media logos

Will prepaid capture the feature phone market?

While we’ve seen a number of smartphones and smartphone plans hit prepaid carriers, their bread and butter remains with feature phones. These are often older models that carriers can provide cheaply without a subsidy. Customers can more easily afford them, which makes for easier access to prepaid services. Feature phone shipments, though, are down. Handset shipments grew just 21.7 percent year-over-year from Q1 2009 to Q1 2010, but the smartphone sector fueled that growth, increasing shipments by 56.7 percent year-over-year. It made me wonder if we’ll see people sign contracts only for high-end smartphones, with feature phones heading mostly to prepaid.

As we saw with the first quarter results from major carriers, people are shifting their cellular habits. Where at one time they might have signed a two-year contract in order to receive a mediocre phone for free, we’re seeing less of this behavior these days. People will still sign a two-year contract for the iPhone, or BlackBerry, or Android devices, but they’re less willing to use a feature phone with postpaid services.

This trend does not come as a surprise, and I expect we’ll see things shift more in this direction in the next few years. There are so many prepaid companies offering good rates on a commitment-free basis that it makes less and less sense to sign a two-year contract for those services.

What I really wonder, and I have no idea about this one, is of how this will change the feature phone market. Will prepaid services continue to offer mostly very low-end and refurbished handsets? Or will there still be a market for more advanced feature phones? I suppose there’s room for a little of everything, but I’m not sure how much room.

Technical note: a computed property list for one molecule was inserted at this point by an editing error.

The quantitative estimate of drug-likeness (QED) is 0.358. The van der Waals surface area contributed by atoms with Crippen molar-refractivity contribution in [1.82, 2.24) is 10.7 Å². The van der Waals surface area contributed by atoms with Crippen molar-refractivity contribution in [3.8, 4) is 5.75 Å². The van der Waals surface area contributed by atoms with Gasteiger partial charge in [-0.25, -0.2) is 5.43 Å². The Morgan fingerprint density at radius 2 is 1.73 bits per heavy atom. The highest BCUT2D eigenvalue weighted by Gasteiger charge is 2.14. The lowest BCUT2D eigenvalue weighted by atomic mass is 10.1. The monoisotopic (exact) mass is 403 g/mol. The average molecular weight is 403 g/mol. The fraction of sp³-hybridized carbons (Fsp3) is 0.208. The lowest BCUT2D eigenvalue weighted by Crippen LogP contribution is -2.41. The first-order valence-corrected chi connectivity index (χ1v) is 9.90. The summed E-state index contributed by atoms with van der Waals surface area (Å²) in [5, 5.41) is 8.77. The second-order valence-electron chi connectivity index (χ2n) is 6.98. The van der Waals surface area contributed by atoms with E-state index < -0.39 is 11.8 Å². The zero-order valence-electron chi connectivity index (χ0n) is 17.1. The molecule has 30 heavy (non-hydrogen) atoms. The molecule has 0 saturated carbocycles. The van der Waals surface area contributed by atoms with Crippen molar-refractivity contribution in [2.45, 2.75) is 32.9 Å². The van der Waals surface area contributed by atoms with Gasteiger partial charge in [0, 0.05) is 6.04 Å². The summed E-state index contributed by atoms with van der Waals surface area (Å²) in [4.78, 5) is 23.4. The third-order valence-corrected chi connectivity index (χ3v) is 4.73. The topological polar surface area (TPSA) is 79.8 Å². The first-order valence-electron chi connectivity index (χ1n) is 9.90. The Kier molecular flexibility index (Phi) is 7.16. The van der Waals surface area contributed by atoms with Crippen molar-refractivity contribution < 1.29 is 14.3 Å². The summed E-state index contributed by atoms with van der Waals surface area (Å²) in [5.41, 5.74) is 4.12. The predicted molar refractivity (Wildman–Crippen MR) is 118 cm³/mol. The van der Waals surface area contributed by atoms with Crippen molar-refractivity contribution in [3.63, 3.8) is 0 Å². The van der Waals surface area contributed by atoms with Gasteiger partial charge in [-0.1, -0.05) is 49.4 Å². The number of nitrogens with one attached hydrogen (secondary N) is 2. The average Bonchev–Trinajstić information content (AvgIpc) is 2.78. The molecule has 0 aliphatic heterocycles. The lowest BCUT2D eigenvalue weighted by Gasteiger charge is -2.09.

5 Responses

  1. Darryl Says

    I feel that prepaid has only caught on because of the economy. There are still many people who will sign a contract to get the latest phones, which are not yet offered on prepaid (unless you’re willing to buy them for full retail price). Feature phones on contracts are usually free to about $50 on a contract. And smartphones can range from $60-$250 on a contract.

    Posted on May 11th, 2010 at 10:25 am
  2. Are family plans the next prepaid frontier? | Prepaid Reviews Says

    [...] I mentioned last week, prepaid could capture the feature phone market. In other words, the data heavy phones could still be in the realm of subsidies and contracts, [...]

    Posted on May 17th, 2010 at 7:32 am
  3. BoostBlackBerry Says

    I love my Blackberry from Boost mobile.
    No contrat phones are be comeing big, and putting Smartphones in there will help sell no contract phones.

    Sent from my BlackBerry by Boost Mobile

    Posted on June 2nd, 2010 at 2:10 pm
  4. Jaclyn Mestayer Says

    Any smarphone purchase advice?

    Posted on February 13th, 2012 at 1:53 pm
  5. KBlanco Says

    While I think people will always favor smartphones over dumbphones (feature or traditional cell phones), I also think that a sizeable segment of the population doesn’t need or want smartphones and all that they have to offer. Some folks will be exposed to pre-paid cellular just because of the economy and they’ve got to cut back, then find out that pre-paid cells really have come a long way and have an underserved bad reputation. I’ve been pre-paid for nearly ten years and love my Motorola by Tracfone. I just cut my landline in fact and can’t imagine being my brother whom’s got a plan with the Iphone and pays $120.00 a month to my $10.00 recurring that I just signed up for…

    Posted on December 10th, 2012 at 1:58 am

Leave a Reply